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Does your Le Creuset dutch oven scorch?

When I try to brown meat in my 8.5q Le Creuset enamel dutch oven on the stovetop, the pot gets totally scorched on the bottom, and I have to turn off the heat and switch to a skillet. I assumed that one should be able to brown meat in the dutch oven prior to tossing it in the oven. Has anyone else had this problem? Could it be my stove (electric, spiral)? Not enough oil (though I don't really want to put in more)? Temperature too high? Or could I actually have a defective LC dutch oven? Any advice would be greatly appreciated!

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  1. I have not had this problem but I have the smaller dutch oven (marked 26 i think) and use a gas stove. Maybe you have the heat up to high.

    1. My LC Dutch oven is smaller than yours (a 26 like the previous poster's) but I have an electric stove like you, and haven't had this problem. If the pan is too big for the cut of meat, that could be the problem, and of course, if the heat's too high. I usually only need medium high heat to brown a roast or cut up chicken. Sometimes I do have to brown the chicken in batches because I don't have a large pot like yours, but I've not had a problem with scorching.

      You might try contacting LC and asking about it. I've always had very good customer service from them. They replaced a pot that'd lost its interior coating years and years after I bought it, at no cost to me except shipping it to them, about $15 postage.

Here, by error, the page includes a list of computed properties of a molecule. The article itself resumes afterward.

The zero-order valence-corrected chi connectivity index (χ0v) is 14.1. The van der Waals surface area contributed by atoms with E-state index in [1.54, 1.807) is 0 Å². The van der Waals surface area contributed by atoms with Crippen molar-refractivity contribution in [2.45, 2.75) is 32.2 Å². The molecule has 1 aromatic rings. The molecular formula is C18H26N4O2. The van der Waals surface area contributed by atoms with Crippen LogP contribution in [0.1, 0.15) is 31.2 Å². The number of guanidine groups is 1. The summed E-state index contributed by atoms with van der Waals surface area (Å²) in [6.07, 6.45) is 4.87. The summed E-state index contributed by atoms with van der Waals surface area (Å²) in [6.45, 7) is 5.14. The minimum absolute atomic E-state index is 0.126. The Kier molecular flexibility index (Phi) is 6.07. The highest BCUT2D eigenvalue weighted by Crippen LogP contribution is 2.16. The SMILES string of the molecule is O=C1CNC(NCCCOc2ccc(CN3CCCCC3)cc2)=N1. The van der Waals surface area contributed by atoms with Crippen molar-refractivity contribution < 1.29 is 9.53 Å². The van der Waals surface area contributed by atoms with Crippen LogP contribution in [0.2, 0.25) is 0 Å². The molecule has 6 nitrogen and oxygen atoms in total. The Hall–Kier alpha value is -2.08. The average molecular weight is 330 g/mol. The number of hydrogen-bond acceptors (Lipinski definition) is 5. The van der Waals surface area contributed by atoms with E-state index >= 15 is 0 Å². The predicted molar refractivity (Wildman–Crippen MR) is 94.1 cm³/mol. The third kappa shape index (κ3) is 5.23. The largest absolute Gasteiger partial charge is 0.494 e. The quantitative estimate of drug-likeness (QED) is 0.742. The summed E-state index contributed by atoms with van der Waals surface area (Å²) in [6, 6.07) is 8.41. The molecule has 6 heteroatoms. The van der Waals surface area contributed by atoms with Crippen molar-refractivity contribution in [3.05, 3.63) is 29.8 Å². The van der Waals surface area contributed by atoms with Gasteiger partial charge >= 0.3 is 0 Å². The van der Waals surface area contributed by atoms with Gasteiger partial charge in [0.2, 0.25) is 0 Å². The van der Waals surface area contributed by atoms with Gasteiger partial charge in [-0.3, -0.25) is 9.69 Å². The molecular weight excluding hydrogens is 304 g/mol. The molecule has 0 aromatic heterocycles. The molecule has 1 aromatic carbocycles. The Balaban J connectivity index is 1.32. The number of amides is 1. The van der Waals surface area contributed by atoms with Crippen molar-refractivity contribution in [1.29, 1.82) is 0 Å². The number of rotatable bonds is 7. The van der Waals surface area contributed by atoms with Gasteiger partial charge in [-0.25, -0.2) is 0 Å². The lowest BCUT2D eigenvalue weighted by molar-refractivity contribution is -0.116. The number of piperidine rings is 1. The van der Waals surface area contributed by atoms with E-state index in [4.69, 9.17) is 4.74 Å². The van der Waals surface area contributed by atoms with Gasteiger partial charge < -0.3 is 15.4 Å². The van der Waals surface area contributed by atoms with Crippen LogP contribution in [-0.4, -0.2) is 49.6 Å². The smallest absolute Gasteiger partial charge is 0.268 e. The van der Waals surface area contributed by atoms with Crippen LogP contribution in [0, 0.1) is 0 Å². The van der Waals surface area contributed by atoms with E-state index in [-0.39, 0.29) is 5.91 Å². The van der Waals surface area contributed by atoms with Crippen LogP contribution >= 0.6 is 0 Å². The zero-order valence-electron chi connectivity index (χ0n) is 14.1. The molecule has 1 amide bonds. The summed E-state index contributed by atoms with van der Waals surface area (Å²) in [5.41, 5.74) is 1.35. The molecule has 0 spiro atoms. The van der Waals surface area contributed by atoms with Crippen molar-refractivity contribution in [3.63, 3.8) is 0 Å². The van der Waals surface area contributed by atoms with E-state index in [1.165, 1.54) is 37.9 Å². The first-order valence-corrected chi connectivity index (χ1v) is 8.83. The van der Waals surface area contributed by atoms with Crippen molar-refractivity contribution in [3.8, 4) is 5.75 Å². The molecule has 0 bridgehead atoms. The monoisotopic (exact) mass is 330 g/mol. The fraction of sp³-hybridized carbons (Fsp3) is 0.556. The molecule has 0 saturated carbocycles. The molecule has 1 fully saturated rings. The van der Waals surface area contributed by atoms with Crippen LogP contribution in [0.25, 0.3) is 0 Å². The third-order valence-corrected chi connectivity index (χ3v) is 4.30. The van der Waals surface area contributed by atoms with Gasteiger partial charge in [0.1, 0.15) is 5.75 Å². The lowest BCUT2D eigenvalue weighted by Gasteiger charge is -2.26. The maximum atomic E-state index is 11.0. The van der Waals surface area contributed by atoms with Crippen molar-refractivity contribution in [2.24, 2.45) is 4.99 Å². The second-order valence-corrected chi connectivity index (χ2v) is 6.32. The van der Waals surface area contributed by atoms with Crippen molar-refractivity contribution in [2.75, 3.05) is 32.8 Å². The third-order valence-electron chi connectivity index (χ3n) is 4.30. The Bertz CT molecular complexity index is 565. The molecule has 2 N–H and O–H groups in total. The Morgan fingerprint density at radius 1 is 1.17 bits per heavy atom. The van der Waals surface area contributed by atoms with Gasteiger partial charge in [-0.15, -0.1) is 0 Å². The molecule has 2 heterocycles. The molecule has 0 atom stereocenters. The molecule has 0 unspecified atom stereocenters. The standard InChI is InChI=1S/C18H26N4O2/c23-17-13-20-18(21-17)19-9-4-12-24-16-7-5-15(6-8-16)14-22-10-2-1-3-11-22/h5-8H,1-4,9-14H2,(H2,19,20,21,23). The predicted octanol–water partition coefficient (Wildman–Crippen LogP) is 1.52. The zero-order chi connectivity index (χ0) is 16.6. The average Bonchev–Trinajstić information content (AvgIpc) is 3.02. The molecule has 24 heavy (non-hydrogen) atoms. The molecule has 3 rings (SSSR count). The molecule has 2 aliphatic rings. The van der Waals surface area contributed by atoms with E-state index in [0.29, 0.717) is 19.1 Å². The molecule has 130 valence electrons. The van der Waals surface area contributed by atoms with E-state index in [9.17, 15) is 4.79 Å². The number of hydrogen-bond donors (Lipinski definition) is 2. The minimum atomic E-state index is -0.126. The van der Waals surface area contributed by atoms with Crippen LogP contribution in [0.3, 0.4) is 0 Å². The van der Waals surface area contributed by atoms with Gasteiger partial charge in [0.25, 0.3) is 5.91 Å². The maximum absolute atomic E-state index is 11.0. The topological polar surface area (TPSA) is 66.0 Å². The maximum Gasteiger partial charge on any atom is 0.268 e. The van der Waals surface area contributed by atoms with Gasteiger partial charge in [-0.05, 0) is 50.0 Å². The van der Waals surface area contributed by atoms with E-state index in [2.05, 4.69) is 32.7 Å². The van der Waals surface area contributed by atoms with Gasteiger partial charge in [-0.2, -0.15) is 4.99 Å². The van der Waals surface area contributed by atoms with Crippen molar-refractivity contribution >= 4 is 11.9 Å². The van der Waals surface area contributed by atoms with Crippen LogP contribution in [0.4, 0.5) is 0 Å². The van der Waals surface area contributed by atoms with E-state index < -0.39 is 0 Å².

1. I've had mine (smaller one) for ages anad that does sometime happen when I'm browning meat and I think I just have the pot on too high heat (gas). But mine always cleans up just fine.

        1. "...the pot gets totally scorched on the bottom..."

          What is your definition of "scorched"? You say the bottom, but are you referring to the interior or exterior? There appears to be some confusion over that claim already.

          Your using an electric stovetop, so I doubt you're scorching the exterior. So, are you saying that the bottom interior of your dutch oven develops dark brown areas of "burnt on" stuff? If yes, then that's a good thing! And no, your LC is not defective.

          http://en.wikipedia.org/wiki/Fond
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          1. you dont have to use the heat as high when you are cooking with cast iron. it heats itself very quickly and retains that heat...it wont come down in temperature at all. I used to use this stuff, but then i realized my all-clad (triply cookware in general...if you have a good brand) is just better for this too, it gets just as hot, and develops flavor just as well, but it actually reacts to temperature changes on the stovetop...when things start scorching you can actually bring it down in temp.